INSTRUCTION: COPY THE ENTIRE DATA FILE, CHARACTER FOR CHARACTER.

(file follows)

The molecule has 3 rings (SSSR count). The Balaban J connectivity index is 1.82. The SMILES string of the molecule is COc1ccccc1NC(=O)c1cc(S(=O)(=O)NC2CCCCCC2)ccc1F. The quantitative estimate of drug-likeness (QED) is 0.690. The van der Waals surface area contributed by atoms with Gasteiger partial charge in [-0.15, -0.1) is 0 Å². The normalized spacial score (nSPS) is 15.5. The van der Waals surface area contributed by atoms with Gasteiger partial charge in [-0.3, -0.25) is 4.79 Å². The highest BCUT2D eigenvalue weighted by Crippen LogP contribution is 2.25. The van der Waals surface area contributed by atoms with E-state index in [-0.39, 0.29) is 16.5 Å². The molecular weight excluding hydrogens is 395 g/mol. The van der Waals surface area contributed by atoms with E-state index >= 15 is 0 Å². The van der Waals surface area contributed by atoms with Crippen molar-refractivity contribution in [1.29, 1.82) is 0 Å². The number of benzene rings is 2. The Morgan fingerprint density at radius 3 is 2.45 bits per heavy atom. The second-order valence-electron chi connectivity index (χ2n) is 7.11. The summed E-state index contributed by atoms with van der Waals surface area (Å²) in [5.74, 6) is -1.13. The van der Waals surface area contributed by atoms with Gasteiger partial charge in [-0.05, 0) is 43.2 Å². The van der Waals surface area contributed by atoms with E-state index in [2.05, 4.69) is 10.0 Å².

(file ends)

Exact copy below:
The molecule has 3 rings (SSSR count). The Balaban J connectivity index is 1.82. The SMILES string of the molecule is COc1ccccc1NC(=O)c1cc(S(=O)(=O)NC2CCCCCC2)ccc1F. The quantitative estimate of drug-likeness (QED) is 0.690. The van der Waals surface area contributed by atoms with Gasteiger partial charge in [-0.15, -0.1) is 0 Å². The normalized spacial score (nSPS) is 15.5. The van der Waals surface area contributed by atoms with Gasteiger partial charge in [-0.3, -0.25) is 4.79 Å². The highest BCUT2D eigenvalue weighted by Crippen LogP contribution is 2.25. The van der Waals surface area contributed by atoms with E-state index in [-0.39, 0.29) is 16.5 Å². The molecular weight excluding hydrogens is 395 g/mol. The van der Waals surface area contributed by atoms with E-state index >= 15 is 0 Å². The van der Waals surface area contributed by atoms with Crippen molar-refractivity contribution in [1.29, 1.82) is 0 Å². The number of benzene rings is 2. The Morgan fingerprint density at radius 3 is 2.45 bits per heavy atom. The second-order valence-electron chi connectivity index (χ2n) is 7.11. The summed E-state index contributed by atoms with van der Waals surface area (Å²) in [5.74, 6) is -1.13. The van der Waals surface area contributed by atoms with Gasteiger partial charge in [-0.05, 0) is 43.2 Å². The van der Waals surface area contributed by atoms with E-state index in [2.05, 4.69) is 10.0 Å².